A Jones Lang LaSalle Thailand (JLL) report says that a slew of high-end condominium projects will launch in Bangkok this year, bringing the total stock to 22,834. According to the company’s managing director Suphin Mechuchep, luxury condo developers are now more confident in both local and the world economies. Several projects postponed their launches last year due to political instability and a lack of confidence in economies
A Jones Lang LaSalle Thailand (JLL) report says that a slew of high-end condominium projects will launch in Bangkok this year, bringing the total stock to 22,834.
According to the company’s managing director Suphin Mechuchep, luxury condo developers are now more confident in both local and the world economies. Several projects postponed their launches last year due to political instability and a lack of confidence in economies.
She said that the renewal of demand from overseas buyers would also help increase the number of high-end launches in 2011.
According to JLL research, the newly launched condominium units in central Bangkok and priced around THB150,000 (US$4,860) psm were 1,180 last year, dropping from 2,300 in 2009. Newly completed units were down to 2,678 from 3,589 during the same period.
The report also says that around 1,894 units in the high-end segment will be completed within this year, while the total stock of luxury condos will rise to 22,834 this year, from 20,940 units in 2010 and 18,262 in 2009.
As reported in the Bangkok Post newspaper, average prices of new high-end projects are expected to increase at least 5 per cent due to a rise in land and construction costs. Last year, they dropped from THB162,000 (US$5,250) psm to THB155,000 (US$5,020) when developers adjusted their products to fit demand at the time.
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Thailand Property market
There are so many positives to publicise and be proud of, from the continued strong fundamentals of the Thai economy (which are the envy of most Western countries) to the spirit shown by Bangkok’s residents in coming together to clean up Ratchaprasong in the days after the protests.
Some observers are concerned that the global financial crisis may affect the Thai real estate market. Generally, a real estate bubble occurs when property prices rise quickly in a short period, primarily from speculation – resulting in a supply-and-demand imbalance. When property prices are rising faster than the cost of money and banks continue increasing loan-to-value ratios, funding becomes easier – propelling additional speculation.
The completion of the Suvarnabhumi-Bangkok International Airport has spurred growth in commercial property markets in eastern Bangkok as well as in the beach resort of Pattaya. Thailand has become even more accessible by air with a wide range if International carriers using Bangkok as a hub. In recent years, there has also been a surge in budge carriers, offering very competitive prices to both local and international destinations.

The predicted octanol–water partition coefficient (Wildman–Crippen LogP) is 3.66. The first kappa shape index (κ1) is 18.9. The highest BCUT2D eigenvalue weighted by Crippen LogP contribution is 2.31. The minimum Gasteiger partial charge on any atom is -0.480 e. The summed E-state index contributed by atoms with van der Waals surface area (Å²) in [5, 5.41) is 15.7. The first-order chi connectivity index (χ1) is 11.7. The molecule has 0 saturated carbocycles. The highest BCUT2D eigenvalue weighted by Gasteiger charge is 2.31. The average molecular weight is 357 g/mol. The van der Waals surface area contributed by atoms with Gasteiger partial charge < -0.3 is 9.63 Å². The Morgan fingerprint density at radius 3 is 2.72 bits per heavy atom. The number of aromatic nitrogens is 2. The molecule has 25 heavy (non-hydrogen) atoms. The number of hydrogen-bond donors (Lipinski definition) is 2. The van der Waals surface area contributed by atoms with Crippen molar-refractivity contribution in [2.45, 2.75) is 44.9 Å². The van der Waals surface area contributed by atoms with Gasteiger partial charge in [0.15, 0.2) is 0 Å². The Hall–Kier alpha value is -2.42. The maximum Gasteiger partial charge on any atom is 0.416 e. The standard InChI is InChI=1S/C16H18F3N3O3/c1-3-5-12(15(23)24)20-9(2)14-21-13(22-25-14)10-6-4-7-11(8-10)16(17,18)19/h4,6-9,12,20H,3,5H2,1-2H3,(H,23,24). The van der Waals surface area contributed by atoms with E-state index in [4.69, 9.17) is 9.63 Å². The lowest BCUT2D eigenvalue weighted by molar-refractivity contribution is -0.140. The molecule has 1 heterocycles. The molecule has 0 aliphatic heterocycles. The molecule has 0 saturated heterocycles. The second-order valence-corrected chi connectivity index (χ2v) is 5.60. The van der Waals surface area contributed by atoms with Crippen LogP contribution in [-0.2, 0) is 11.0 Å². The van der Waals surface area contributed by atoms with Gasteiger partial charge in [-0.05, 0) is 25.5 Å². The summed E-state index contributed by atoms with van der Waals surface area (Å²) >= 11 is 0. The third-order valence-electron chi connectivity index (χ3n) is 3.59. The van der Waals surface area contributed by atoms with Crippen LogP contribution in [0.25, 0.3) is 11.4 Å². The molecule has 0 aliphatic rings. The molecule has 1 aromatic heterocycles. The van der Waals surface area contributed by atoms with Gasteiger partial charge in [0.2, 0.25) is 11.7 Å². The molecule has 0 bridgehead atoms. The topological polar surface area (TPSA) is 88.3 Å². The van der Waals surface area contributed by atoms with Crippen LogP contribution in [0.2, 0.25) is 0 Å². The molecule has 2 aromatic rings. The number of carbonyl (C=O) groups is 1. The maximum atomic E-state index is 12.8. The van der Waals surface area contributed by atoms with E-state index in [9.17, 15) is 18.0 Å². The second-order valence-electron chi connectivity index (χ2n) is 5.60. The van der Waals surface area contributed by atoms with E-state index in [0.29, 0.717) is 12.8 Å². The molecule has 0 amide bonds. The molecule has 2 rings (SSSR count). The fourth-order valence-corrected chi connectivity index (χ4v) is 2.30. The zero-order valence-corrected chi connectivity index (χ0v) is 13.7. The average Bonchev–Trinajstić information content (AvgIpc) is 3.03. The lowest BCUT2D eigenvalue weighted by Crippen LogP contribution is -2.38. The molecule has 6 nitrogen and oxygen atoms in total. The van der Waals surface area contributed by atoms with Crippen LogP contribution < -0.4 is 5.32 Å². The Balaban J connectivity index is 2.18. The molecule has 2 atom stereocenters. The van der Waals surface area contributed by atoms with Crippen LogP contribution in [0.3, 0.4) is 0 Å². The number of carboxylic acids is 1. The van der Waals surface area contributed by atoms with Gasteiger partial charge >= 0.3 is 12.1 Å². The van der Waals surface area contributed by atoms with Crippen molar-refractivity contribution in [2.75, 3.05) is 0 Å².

Compared to 1997 Real estate companies are able to respond much more quickly to changes
Thailand’s property market was able to rebound from past crises and there is every reason to believe it will be able to absorb the blow of recent political tensions. The taxation situation has actually improved the conditions for purchasing property in Thailand, and if property prices do dip slightly as a result of the current situation it may actually be a good time to buy as there is a very real possibility Thailand property will regain its golden outlook soon. As a result, the financial condition of most major housing developers in Thailand is much more robust than in the past. The development of the local bond markets and increasing domestic savings has the made the industry much less dependent on foreign funds, a significant difference from 1997.
The real demand for residential real estate stems from local residents and foreigners living or working in Thailand. The latter group will definitely be affected by the weak global economy but what about local Thai residents? The Thai domestic economy will also be adversely affected by the crisis, especially the export sector.
Is There a Silver lining amid COVID-19?
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The time is ripe to embrace Industry 4.0
Traditional brick-and-mortar retail has suffered tremendously, as countries have been implementing effective stay-at-home and social distancing policies to mitigate virus spread, while those worst hit have enacted strict draconian lockdowns
We have entered a time where, seemingly, interconnectedness is the new enemy, staying in is the new going out, and antisocial is the new social. COVID-19 has brought us on the cusp of growing accustomed to new norms and sounded a wake-up call in terms of how we live.
Covid-19 puts flexible space markets under strain
In the wake of operator defaults, landlords will be forced to re-evaluate the role of flexible space in their portfolios.
The global Covid-19 outbreak has had serious negative effects on commercial real estate, including flexible space. Of late, many operators have experienced the flexible nature of the business working against them, as many occupiers have opted to surrender desks and implement work-from-home plans.
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